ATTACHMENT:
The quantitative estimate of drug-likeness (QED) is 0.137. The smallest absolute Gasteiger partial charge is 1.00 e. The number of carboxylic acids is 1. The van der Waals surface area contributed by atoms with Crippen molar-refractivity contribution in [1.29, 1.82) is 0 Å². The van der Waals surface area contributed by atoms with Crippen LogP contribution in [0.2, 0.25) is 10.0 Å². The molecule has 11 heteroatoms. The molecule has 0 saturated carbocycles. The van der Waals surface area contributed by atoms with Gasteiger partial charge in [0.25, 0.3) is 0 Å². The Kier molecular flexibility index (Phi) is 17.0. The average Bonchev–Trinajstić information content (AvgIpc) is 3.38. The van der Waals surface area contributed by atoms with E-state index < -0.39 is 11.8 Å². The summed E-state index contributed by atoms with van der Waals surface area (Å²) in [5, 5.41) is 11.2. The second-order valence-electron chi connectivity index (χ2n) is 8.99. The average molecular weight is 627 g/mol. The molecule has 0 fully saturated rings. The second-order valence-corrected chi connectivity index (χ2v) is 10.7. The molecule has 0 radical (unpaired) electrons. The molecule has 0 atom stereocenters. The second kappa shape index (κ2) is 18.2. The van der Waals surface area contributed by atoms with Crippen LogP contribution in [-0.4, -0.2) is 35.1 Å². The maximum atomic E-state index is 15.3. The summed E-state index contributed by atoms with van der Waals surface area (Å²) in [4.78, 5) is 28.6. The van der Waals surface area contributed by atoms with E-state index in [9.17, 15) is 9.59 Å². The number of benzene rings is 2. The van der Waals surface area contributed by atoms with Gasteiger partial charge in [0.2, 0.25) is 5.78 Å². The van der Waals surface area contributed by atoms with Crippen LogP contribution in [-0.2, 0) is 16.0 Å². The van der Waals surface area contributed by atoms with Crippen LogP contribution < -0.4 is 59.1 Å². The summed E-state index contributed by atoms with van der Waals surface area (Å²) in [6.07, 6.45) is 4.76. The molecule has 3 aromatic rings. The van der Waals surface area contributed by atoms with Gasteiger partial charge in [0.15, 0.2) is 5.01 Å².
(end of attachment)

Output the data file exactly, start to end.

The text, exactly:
The quantitative estimate of drug-likeness (QED) is 0.137. The smallest absolute Gasteiger partial charge is 1.00 e. The number of carboxylic acids is 1. The van der Waals surface area contributed by atoms with Crippen molar-refractivity contribution in [1.29, 1.82) is 0 Å². The van der Waals surface area contributed by atoms with Crippen LogP contribution in [0.2, 0.25) is 10.0 Å². The molecule has 11 heteroatoms. The molecule has 0 saturated carbocycles. The van der Waals surface area contributed by atoms with Gasteiger partial charge in [0.25, 0.3) is 0 Å². The Kier molecular flexibility index (Phi) is 17.0. The average Bonchev–Trinajstić information content (AvgIpc) is 3.38. The van der Waals surface area contributed by atoms with E-state index < -0.39 is 11.8 Å². The summed E-state index contributed by atoms with van der Waals surface area (Å²) in [5, 5.41) is 11.2. The second-order valence-electron chi connectivity index (χ2n) is 8.99. The average molecular weight is 627 g/mol. The molecule has 0 fully saturated rings. The second-order valence-corrected chi connectivity index (χ2v) is 10.7. The molecule has 0 radical (unpaired) electrons. The molecule has 0 atom stereocenters. The second kappa shape index (κ2) is 18.2. The van der Waals surface area contributed by atoms with Crippen LogP contribution in [-0.4, -0.2) is 35.1 Å². The maximum atomic E-state index is 15.3. The summed E-state index contributed by atoms with van der Waals surface area (Å²) in [4.78, 5) is 28.6. The van der Waals surface area contributed by atoms with E-state index in [9.17, 15) is 9.59 Å². The number of benzene rings is 2. The van der Waals surface area contributed by atoms with Gasteiger partial charge in [0.2, 0.25) is 5.78 Å². The van der Waals surface area contributed by atoms with Crippen LogP contribution in [-0.2, 0) is 16.0 Å². The van der Waals surface area contributed by atoms with Crippen LogP contribution < -0.4 is 59.1 Å². The summed E-state index contributed by atoms with van der Waals surface area (Å²) in [6.07, 6.45) is 4.76. The molecule has 3 aromatic rings. The van der Waals surface area contributed by atoms with Gasteiger partial charge in [0.15, 0.2) is 5.01 Å².